Burying the Ex ReviewBurying the Ex Review
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Burying the Ex Review

Dante is back, resurrected, and it feels fitting that he bring someone back from the dead as it is the biggest return to form by the director since Small Soldiers. After some disappointing features, none have come close to the Dante treasures from the previous decades. Burying the Ex may not be that good, it may not be a classic that we have come to expect from Dante, but the weight of expectations mean that one cannot deem it a good Dante without it sounding like faint praise. It is like the director has painted himself into the corner and must hit five star classics because anything else is a waste. That is unfair. The expectations themselves are burdening an appreciation of Dante’s work so please, appreciate this.

To pick up on the story, a Hallowe’en shop worker is having some relationship problems with his girlfriend, Evelyn (Ashley Greene), who is a bit mental. The problems come to the forefront after Max (Anton Yelchin) has a friendly conversation about a cereal with Olivia (Alexandra Daddario). No, really. Evelyn sees it as flirting and initiates an argument with poor Olivia. This is the beginning of the final straw for Max, much to the approval of his brother (half), Travis (Oliver Cooper). Before Max can break the bad break-up news to Evelyn, she gets hit by a bus and passes away. Death doesn’t always stop love it seems.

After days on days of digging herself out of her grave, Evelyn returns back to Max’s life, much to his disapproval and wreaks havoc on his budding relationship. As Evelyn decays further, so does Max’s interest in the relationship, but how can one break up with a resurrected love demon? There is a lot of humour you can imagine: sloppy kisses, failing anatomy, crunching bones. Further than that, there is biting criticism from Joe Dante, as should be expected. To make Evelyn’s character even more hellish, she is an environmentalist and vegan. One hopes this is a criticism of how the public view both of those things, rather than a comment on how annoying they are – because they have an actual compassionate point that should not be ignored.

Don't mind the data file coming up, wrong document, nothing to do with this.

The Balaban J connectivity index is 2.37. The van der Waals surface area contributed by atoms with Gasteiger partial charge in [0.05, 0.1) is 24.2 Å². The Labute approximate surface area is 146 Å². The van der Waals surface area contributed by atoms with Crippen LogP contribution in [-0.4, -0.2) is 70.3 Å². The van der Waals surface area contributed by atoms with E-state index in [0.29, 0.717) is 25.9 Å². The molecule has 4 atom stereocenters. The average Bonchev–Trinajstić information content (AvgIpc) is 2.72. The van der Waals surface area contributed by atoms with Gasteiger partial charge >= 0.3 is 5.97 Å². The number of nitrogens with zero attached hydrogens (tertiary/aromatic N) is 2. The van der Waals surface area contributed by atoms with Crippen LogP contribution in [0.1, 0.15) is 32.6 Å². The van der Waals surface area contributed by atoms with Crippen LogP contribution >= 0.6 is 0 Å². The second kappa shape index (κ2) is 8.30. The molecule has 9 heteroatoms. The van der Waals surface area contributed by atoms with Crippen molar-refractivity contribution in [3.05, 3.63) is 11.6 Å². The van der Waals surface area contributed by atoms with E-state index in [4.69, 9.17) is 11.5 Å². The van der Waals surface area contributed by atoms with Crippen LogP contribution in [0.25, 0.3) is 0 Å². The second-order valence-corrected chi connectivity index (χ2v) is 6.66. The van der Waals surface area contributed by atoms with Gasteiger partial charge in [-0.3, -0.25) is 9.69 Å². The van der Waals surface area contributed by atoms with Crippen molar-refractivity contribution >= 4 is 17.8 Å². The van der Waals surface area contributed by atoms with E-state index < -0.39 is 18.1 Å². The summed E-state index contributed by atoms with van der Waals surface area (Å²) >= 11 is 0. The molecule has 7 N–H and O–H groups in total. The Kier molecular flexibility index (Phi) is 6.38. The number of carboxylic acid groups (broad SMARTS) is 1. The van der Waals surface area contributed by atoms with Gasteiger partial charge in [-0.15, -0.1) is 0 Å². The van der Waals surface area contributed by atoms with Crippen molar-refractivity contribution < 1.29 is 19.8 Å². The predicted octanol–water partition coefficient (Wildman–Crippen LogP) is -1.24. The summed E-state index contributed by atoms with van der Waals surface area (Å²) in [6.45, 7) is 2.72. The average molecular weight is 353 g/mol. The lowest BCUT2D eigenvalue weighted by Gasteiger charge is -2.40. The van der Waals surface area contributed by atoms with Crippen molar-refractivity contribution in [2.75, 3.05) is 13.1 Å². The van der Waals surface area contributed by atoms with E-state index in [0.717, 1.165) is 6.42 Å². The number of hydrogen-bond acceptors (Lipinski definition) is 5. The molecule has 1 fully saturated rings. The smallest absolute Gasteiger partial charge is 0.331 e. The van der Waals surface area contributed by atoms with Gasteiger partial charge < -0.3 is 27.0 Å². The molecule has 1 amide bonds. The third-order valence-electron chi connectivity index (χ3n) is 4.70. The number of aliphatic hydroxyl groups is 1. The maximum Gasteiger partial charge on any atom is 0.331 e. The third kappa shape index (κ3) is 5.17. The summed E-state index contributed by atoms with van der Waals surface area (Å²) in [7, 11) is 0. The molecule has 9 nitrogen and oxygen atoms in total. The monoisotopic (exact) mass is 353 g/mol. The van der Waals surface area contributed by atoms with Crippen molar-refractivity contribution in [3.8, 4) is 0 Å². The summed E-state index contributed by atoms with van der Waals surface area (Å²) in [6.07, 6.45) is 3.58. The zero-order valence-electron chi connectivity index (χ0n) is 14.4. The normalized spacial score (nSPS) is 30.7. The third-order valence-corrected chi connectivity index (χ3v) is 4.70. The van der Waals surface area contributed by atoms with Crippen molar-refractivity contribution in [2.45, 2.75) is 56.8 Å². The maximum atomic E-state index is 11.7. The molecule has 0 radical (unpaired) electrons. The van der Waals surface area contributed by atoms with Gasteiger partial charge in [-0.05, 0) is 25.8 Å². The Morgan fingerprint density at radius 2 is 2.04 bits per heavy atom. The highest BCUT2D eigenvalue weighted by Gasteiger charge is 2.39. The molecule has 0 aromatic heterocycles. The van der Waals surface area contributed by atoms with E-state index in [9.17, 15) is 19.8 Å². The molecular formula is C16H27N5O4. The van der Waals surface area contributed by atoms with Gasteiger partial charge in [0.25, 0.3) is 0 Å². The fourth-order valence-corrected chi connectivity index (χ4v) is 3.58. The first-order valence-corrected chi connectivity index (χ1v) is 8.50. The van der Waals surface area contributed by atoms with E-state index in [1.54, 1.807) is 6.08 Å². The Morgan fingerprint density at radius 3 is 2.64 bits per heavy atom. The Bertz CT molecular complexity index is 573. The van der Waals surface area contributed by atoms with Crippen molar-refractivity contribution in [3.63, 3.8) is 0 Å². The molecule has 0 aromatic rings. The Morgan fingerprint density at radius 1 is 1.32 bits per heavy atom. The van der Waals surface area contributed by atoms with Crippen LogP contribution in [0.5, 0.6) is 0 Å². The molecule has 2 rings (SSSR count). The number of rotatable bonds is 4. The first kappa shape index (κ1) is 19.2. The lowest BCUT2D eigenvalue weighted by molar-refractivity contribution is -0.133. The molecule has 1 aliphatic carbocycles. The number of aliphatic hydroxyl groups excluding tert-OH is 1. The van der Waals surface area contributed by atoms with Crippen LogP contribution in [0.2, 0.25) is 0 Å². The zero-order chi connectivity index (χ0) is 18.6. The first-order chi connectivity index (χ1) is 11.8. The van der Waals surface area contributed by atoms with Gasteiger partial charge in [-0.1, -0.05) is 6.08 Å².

The story hardly holds any surprises, but the cast warm it up with plenty of charm in their performances and a lack of earnestness adds to the allure. By being playful, reference heavy and filled with personality and personalities, there is a lot of pleasure to be had. The problems that are here are weirdly the adoption of digital cameras. The cinematography looks amateur, the colouring poor, the cameras cheap, the lenses dull and the shots – all in all – not very interesting. This is a digital film, shot like a digital student and cut by a learning editor. With a few more bucks for professionalism and production design, a lot could be added to the overall quality.

While there is a lot to admire, Burying the Ex feels overall like a digital Dante imitation. It feels like a Dante film, but more like someone who has great admiration for him trying to encapsulate what makes the director great. Strong personality and charming performances make this a nice little watch, one that will be a delightful surprise to audiences on VOD. The acting elevates the film to a higher quality, charming smiles and an adoption of silliness involve the audience. There is plenty to like in Burying the Ex, but sadly not a lot to love. Dante is back with a nibble, not a bite, but that should be enough to satiate the fans who are setting impossible standards.